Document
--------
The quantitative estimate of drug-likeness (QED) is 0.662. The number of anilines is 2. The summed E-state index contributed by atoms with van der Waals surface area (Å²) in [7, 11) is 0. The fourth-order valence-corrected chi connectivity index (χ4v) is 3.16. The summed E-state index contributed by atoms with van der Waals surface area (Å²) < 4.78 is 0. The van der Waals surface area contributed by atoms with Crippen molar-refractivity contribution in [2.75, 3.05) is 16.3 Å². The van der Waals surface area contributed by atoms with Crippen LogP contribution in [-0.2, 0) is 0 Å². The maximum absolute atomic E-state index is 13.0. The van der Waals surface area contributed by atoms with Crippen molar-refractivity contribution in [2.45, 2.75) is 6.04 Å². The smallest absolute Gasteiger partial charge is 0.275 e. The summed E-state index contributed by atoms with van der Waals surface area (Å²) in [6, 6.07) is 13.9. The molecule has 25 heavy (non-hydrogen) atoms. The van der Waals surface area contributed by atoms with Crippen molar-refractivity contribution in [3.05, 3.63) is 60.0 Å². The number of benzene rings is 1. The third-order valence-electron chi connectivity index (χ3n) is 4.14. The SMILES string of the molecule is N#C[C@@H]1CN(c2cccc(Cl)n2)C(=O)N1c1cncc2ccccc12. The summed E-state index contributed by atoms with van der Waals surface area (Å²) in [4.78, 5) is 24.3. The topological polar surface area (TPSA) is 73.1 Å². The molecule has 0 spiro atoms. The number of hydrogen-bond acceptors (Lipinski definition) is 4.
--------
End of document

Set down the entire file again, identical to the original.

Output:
The quantitative estimate of drug-likeness (QED) is 0.662. The number of anilines is 2. The summed E-state index contributed by atoms with van der Waals surface area (Å²) in [7, 11) is 0. The fourth-order valence-corrected chi connectivity index (χ4v) is 3.16. The summed E-state index contributed by atoms with van der Waals surface area (Å²) < 4.78 is 0. The van der Waals surface area contributed by atoms with Crippen molar-refractivity contribution in [2.75, 3.05) is 16.3 Å². The van der Waals surface area contributed by atoms with Crippen LogP contribution in [-0.2, 0) is 0 Å². The maximum absolute atomic E-state index is 13.0. The van der Waals surface area contributed by atoms with Crippen molar-refractivity contribution in [2.45, 2.75) is 6.04 Å². The smallest absolute Gasteiger partial charge is 0.275 e. The summed E-state index contributed by atoms with van der Waals surface area (Å²) in [6, 6.07) is 13.9. The molecule has 25 heavy (non-hydrogen) atoms. The van der Waals surface area contributed by atoms with Crippen molar-refractivity contribution in [3.05, 3.63) is 60.0 Å². The number of benzene rings is 1. The third-order valence-electron chi connectivity index (χ3n) is 4.14. The SMILES string of the molecule is N#C[C@@H]1CN(c2cccc(Cl)n2)C(=O)N1c1cncc2ccccc12. The summed E-state index contributed by atoms with van der Waals surface area (Å²) in [4.78, 5) is 24.3. The topological polar surface area (TPSA) is 73.1 Å². The molecule has 0 spiro atoms. The number of hydrogen-bond acceptors (Lipinski definition) is 4.